C.D. van der Lingen and J.A. Huggett (2003) The role of ichthyoplankton surveys in recruitment research and management of South African anchovy and sardine. The Big Fish Bang. Proceedings of the 26th Annual Larval Fish Conference.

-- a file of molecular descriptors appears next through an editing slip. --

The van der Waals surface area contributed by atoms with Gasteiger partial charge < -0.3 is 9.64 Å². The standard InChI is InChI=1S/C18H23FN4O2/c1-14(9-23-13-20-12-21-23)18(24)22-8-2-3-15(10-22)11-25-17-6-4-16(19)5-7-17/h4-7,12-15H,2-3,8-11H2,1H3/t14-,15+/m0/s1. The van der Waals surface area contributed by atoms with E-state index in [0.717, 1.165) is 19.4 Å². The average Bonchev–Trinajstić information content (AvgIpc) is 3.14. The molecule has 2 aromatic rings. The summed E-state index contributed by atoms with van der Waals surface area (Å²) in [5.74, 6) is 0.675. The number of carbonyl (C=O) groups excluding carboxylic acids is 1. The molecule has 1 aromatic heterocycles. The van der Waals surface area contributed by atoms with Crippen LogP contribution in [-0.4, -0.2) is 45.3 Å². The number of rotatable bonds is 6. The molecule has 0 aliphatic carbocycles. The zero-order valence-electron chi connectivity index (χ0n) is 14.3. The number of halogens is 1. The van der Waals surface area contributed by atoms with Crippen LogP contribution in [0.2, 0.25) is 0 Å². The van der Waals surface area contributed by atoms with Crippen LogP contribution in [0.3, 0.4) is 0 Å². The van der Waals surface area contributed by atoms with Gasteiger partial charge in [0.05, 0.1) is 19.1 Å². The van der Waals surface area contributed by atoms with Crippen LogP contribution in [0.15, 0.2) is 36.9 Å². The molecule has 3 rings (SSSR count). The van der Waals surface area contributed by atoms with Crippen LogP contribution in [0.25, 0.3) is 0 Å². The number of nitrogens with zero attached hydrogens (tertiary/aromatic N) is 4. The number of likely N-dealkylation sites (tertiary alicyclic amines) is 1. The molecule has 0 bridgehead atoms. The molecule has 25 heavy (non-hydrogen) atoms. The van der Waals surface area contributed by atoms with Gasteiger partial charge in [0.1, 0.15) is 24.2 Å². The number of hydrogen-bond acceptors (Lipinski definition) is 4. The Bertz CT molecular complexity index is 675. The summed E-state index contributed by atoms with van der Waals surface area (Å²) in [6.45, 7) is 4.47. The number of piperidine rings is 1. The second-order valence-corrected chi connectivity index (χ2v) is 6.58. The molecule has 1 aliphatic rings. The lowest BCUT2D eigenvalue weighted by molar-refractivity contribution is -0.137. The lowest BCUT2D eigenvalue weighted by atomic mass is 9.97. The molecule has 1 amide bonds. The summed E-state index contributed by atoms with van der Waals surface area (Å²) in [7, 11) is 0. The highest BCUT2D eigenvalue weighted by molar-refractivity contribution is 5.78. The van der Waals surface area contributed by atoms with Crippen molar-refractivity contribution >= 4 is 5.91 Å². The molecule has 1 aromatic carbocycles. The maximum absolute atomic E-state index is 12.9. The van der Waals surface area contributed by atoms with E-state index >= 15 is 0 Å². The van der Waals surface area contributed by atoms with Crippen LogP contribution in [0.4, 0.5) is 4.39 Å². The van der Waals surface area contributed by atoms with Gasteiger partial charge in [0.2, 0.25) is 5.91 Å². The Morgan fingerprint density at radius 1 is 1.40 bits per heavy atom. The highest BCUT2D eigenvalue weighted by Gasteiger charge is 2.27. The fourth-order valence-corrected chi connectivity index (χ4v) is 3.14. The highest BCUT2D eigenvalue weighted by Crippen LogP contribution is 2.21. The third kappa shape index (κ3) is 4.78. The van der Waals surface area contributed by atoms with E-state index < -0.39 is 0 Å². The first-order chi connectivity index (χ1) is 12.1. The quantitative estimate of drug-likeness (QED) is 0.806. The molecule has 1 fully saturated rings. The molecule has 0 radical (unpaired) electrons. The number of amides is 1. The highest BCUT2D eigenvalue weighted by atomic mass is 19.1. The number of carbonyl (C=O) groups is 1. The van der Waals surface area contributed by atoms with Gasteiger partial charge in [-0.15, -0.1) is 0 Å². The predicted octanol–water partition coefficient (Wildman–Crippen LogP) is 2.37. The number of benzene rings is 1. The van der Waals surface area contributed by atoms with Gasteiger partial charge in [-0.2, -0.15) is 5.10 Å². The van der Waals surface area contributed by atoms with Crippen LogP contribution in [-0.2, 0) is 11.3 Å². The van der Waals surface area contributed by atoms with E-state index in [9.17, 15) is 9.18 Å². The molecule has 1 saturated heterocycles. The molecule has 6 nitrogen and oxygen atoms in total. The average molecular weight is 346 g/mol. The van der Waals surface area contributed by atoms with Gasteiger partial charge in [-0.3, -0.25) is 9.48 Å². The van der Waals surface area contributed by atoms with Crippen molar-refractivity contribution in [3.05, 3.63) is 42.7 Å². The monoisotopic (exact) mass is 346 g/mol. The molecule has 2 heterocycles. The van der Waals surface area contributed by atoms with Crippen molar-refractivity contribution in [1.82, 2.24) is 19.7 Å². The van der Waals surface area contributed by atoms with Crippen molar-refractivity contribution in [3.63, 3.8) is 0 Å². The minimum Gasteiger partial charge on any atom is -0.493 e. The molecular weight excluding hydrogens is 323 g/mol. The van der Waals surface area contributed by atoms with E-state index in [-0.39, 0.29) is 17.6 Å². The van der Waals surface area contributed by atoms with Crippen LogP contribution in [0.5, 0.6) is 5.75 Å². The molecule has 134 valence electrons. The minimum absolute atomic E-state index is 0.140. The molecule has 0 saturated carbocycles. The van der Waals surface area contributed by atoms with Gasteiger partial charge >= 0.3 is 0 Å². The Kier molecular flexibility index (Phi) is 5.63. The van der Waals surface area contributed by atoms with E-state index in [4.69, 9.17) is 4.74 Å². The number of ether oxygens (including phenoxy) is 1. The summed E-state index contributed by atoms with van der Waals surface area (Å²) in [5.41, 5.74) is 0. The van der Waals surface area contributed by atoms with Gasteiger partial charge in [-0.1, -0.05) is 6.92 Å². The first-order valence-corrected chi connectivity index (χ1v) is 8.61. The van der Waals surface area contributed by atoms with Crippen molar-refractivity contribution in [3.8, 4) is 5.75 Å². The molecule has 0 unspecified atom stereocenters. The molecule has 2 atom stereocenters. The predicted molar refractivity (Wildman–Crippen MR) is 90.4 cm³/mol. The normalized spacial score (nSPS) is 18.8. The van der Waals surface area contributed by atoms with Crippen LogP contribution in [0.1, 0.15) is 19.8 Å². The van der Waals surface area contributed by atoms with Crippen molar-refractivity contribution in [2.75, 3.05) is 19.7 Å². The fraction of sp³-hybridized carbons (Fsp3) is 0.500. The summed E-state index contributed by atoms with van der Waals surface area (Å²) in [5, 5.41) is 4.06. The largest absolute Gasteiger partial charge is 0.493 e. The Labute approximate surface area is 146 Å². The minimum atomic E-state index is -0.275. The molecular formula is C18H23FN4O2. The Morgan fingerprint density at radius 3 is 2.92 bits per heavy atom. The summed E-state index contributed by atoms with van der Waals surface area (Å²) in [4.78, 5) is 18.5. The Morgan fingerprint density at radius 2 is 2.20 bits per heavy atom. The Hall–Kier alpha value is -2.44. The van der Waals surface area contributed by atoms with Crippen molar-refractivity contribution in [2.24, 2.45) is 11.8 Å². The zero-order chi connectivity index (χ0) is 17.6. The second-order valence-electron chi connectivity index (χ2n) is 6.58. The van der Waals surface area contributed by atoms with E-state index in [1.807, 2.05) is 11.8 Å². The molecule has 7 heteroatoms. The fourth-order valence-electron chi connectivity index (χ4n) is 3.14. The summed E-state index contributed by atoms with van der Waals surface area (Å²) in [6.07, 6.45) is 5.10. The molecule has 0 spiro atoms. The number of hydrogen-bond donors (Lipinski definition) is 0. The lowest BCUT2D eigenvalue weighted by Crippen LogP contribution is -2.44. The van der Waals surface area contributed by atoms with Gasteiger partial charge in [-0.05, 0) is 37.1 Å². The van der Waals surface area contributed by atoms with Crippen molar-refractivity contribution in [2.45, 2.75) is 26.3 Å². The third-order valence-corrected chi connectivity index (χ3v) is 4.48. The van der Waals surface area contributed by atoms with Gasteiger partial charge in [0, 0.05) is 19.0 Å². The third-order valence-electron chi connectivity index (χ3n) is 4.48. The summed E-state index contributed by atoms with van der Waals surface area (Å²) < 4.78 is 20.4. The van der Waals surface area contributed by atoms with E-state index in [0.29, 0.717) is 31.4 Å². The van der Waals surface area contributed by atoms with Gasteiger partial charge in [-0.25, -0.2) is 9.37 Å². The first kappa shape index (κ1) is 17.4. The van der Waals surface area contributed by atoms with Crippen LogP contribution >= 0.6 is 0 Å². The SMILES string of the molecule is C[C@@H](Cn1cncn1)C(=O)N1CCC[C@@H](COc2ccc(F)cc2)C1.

Anchovy Engraulis encrasicolus and sardine Sardinops sagax are ecologically and economically important components of the southern Benguela upwelling ecosystem situated off the west coast of South Africa. The importance of these species has resulted in substantial research effort directed towards understanding their population dynamics, with much of this effort going into ichthyoplankton surveys. This review describes the methodologies used and results obtained from ichthyoplankton surveys conducted off South Africa during the past 50 years. This research has allowed the development of a detailed knowledge of the life history cycles of small pelagic species in the southern Benguela, particularly that of anchovy. Spatially distinct spawning and nursery areas have been identified, highlighting the critical influence that transport of eggs and early larvae from the spawning to nursery grounds has on subsequent recruitment strength. Temporal changes in the location of spawning habitat of both anchovy and sardine have been tracked, and environmental parameters characterizing spawning habitat differentiated. Frequent monitoring of early life history stages in the transport region shows promise as a predictor of recruitment success for anchovy but not necessarily sardine, although this predictor is not yet formally incorporated into management procedures. Insights gained from ichthyoplankton surveys have been used to develop individual-based models (IBMs) coupled with a 3D hydrodynamic model of the region; these have allowed the testing of various hypotheses concerning transport success and various physical and biological parameters through experimental simulation. Ichthyoplankton survey data have been used for stock management by application of the DEPM to estimate anchovy spawner biomass from 1986-1993; these absolute estimates were then used to calibrate relative estimates of anchovy biomass made using hydroacoustic methods. These examples demonstrate that ichthyoplankton surveys of anchovy and sardine are widely used off South Africa and have made a substantial contribution toward identifying key mechanisms impacting on recruitment success and hence management of these small pelagic species